The second book in the series is every bit as good as the first. Tungdil is lovable as always, and I found myself laughing, crying, and feeling victorThe second book in the series is every bit as good as the first. Tungdil is lovable as always, and I found myself laughing, crying, and feeling victorious right along with him. I look forward to many more books from Markus Heitz....more
This book was one of the best fantasy novels I've read in a long time. I wish I'd waited a bit to read it so I could read the sequel right away! I felThis book was one of the best fantasy novels I've read in a long time. I wish I'd waited a bit to read it so I could read the sequel right away! I felt very connected to the characters, and the plot had me at the edge of my figurative seat. I highly recommend The Dwarves to fantasy lovers everywhere!...more
Tiaan is an artisan who makes controllers, delicate instruments that control huge war machines. She lives in a world defined by its war against a wingTiaan is an artisan who makes controllers, delicate instruments that control huge war machines. She lives in a world defined by its war against a winged race called the lyrinx. Everyone's job is serving the war effort, and if you aren't good enough at a skilled trade, like being an artisan, you get sent to the front lines if you're a man, and the breeding factory, where you pump out the next generation of soldiers, if you're a woman. When Tiaan is falsely accused of sabotage, she runs away, and winds up on a mission to find a man she's seen in her crystal visions, the man she loves.
I had so much hope for this book. It started out great. The world building is perfect. The writing is excellent, except for the fact that people are always described using the exact same wording in multiple places, like a final edit was never done. And in the beginning, I liked a good chunk of the characters.
Unfortunately, Tiaan soon became insufferable. She falls in love with this guy that she's only seen in these visions she has when working with a particularly powerful crystal. Seriously, she's had maybe two conversations with him when they start calling each other "lover". And when he tells her that he lives in a different world, and she needs to go to this mountain and open a gate for his people to come through, so that they can be safe from the threat on their own world, and also help Tiaan's world with their war, she doesn't even question it.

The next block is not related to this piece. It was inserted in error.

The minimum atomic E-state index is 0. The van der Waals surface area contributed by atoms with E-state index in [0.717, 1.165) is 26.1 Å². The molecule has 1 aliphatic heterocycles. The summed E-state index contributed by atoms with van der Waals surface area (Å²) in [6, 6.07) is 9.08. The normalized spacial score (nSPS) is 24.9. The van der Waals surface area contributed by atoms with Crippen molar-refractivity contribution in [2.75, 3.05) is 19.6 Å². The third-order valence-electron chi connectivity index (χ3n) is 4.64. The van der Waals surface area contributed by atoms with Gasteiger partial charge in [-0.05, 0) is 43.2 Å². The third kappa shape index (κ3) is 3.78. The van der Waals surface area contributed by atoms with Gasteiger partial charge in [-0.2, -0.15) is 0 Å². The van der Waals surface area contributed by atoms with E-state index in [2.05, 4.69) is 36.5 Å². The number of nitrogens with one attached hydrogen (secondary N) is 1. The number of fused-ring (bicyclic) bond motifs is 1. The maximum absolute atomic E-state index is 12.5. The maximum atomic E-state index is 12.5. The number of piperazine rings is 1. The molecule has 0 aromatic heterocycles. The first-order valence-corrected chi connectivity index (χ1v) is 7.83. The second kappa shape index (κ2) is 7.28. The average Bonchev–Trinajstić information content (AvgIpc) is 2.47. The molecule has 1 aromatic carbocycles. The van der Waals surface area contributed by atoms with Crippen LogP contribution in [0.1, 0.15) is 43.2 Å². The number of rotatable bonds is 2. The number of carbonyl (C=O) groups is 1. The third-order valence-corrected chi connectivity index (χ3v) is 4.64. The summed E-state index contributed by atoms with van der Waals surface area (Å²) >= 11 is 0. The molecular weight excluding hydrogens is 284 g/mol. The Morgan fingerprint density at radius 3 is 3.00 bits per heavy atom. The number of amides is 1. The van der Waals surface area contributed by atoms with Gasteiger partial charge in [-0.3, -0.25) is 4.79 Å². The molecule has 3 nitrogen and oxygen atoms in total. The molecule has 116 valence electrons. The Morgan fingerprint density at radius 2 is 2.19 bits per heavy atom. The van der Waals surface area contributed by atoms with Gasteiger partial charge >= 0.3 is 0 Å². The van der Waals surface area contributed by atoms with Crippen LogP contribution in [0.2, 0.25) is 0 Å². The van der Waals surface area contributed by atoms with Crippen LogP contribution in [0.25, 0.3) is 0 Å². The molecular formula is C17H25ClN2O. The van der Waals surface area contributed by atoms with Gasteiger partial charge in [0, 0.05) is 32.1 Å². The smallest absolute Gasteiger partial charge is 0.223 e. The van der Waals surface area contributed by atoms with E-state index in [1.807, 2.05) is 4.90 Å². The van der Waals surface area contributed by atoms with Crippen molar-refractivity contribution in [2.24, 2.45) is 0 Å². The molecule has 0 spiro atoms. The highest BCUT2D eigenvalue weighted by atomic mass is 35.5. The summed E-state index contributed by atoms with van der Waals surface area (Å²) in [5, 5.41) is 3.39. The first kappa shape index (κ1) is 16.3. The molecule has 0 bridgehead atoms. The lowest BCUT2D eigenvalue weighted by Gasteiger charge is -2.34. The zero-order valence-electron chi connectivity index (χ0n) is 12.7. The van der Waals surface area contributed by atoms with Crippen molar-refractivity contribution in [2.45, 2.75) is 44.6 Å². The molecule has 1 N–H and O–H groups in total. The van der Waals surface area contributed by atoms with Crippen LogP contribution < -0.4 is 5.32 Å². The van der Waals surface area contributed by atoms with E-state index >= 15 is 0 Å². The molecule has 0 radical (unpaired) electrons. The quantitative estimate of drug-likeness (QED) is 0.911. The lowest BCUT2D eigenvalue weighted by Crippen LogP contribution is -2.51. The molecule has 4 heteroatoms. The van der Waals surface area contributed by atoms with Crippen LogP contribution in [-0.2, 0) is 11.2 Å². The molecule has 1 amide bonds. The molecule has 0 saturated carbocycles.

I'm going to have a spoiler section now, so I can talk about some other things that annoyed me in the story. Skip this part if you want to read the book!
(view spoiler)[ OK, so she helps a lyrinx that's injured, for some reason. Then she finds out that apparently the lyrinx have honour, and so he won't kill her, and will help her get home. She says that she doesn't want to go home; she has to go to a far-off mountain to save her lover. So off they go. He saves her life several times, and yet she is shocked when eventually he's like "my debt is repaid!". Like, you've been at war your whole life, but you so easily came to trust the enemy and think he'd just keep helping you?
As for the ending, I saw it coming way in advance. She successfully helps the people from the other world through, and though they said it would just be a few thousand people, instead an army comes through, and oh wow, they're here to take this world for themselves. Shocker. I spent most of the book just complaining about how stupid Tiaan is. (hide spoiler)]
There were characters I liked, however. Sadly, most of them die, but a few survive. Interestingly, some of the best characters were ones who started off seeming really bad, but grew as people throughout the story. They were flawed, but ultimately sympathetic.
3 stars. There were good things, but ultimately Tiaan's stupidity really affected my enjoyment of the book.
This review is copied from my blog, The Towering Pile. It was originally published here.["br"]>["br"]>["br"]>["br"]>["br"]>["br"]>["br"]>["br"]>["br"]>["br"]>["br"]>["br"]>["br"]>["br"]>["br"]>["br"]>["br"]>["br"]>...more